The seasonal shuffling has begun. I’m a little surprised at the timing and two of the horses involved, but it’s one of those things that keep me guessing and wondering – and learning.
Though it is seemingly easier to spot horses against snow, I find it more difficult to make long-distance identifications against the glare. In the dry (non-snow) months, I look for our grey horses as clues to “there they are!” In the snow months, I look for the dark horses … but because of the glare, sometimes even the greys look dark against the snow – or sometimes are nearly invisible, depending on their shade! And though the basin is fairly “flat” compared with some herd areas I’ve visited, the horses can “hide” in plain sight depending on your vantage point.
Early in my visit this week, I spotted some horses in an area where I’ve been seeing horses each visit (also, interestingly, where I rarely see horses in the non-snow months, which makes me think they take advantage of the snow – moisture – to graze the area, which doesn’t have a close water source otherwise). But because of distance and glare and a tree-filled drainage and curve of a hill, I couldn’t see colors or even be sure I saw all the horses. One of the horses was a distance from the others, and it looked like Kootenai – but seemingly alone. Though I watched for several minutes, and the horse turned and grazed and walked a few steps and stood still, no other horses came into view nearby.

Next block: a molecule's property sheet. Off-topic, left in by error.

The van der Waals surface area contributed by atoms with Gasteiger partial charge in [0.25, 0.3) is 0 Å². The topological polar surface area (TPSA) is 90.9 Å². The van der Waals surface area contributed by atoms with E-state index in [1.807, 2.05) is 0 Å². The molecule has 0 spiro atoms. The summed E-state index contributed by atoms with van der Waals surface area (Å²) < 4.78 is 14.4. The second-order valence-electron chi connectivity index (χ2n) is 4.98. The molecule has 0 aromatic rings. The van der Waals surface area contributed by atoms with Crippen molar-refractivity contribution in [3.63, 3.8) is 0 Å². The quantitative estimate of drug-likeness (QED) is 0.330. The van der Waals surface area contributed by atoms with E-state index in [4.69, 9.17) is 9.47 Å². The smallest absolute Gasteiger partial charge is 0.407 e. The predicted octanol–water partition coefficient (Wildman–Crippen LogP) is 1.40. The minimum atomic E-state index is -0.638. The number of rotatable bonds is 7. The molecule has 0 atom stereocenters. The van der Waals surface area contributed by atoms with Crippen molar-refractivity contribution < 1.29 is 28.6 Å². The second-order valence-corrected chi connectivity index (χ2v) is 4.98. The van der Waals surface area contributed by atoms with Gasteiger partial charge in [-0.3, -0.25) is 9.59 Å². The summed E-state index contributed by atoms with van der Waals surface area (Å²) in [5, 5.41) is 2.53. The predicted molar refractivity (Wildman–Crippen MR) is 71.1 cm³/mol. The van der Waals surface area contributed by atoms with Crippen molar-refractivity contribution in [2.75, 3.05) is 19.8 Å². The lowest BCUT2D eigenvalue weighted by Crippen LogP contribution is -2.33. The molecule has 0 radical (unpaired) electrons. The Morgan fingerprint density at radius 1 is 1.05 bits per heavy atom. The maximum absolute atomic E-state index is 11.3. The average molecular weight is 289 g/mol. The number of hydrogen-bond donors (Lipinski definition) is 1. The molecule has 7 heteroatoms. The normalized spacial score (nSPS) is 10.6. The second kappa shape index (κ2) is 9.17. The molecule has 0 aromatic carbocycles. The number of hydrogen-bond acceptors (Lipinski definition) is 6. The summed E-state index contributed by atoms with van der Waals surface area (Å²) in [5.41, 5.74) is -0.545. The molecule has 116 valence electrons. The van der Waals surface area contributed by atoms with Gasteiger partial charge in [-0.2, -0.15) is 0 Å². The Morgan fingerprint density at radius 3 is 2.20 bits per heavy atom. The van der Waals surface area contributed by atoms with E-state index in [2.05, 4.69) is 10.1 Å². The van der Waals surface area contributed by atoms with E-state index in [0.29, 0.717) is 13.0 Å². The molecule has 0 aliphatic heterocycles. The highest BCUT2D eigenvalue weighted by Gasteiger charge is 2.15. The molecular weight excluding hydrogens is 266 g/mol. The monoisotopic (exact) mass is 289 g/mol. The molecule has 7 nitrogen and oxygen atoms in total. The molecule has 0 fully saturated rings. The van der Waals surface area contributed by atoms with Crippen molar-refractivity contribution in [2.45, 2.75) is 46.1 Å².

To set up the scene for what I saw next, let me retreat to my entrance into the basin, very soon after which, I saw most of Steeldust’s band in the area of a small pond. I couldn’t see them all because of hills (they were close enough to ID without the aid of binoculars) – in fact, in passing, I first thought it was Raven and Corona who caught my eye before I stopped and backed down the snowy hill. But it was dark-coated Storm and Alpha and Steeldust … and Butch … and Luna and Gideon … Mahogany … Aspen … and I didn’t see the others (Sundance and Mouse). I’ve seen them on all my recent visits, and the day was warm (33F), so I decided to drive a littlefarther in for a look before making a decision to stay or go on the soft and melting snow.
Fast forward past the sighting of the horses I mentioned above to the hill past the catchment, where I always stop for a good vantage to glass a wide portion of the basin. And down in the flats, running from west (where I’d originally seen them) to east, Steeldust’s band – mostly – led by … what’s this?! Corona!
Although I’d initially thought I saw Corona out of the corner of my eye, after I stopped the Jeep, I ID’d Alpha with certainty … but I can’t tell you that I didn’t see Corona because I just don’t know – but I didn’t see her after I stopped to look.
Storm followed Corona closely, and they were followed closely by mama Alpha and Steeldust … then, a few “lengths” back, Butch, Gideon and mama Luna trotting up the rear. I scanned behind them for Mahogany and Co. … but the scenery was clear of horses, all the way back to the area of the pond from which they’d come. I didn’t know it then, but later, right before I left, I spotted Mahogany and Sundance, Aspen and Mouse far to the northeast! And there’s the second split of the day for you. This split is not too surprising; they’ve been hanging out not far – but not close – to the main band (Luna’s band, truth be told) – for a while now.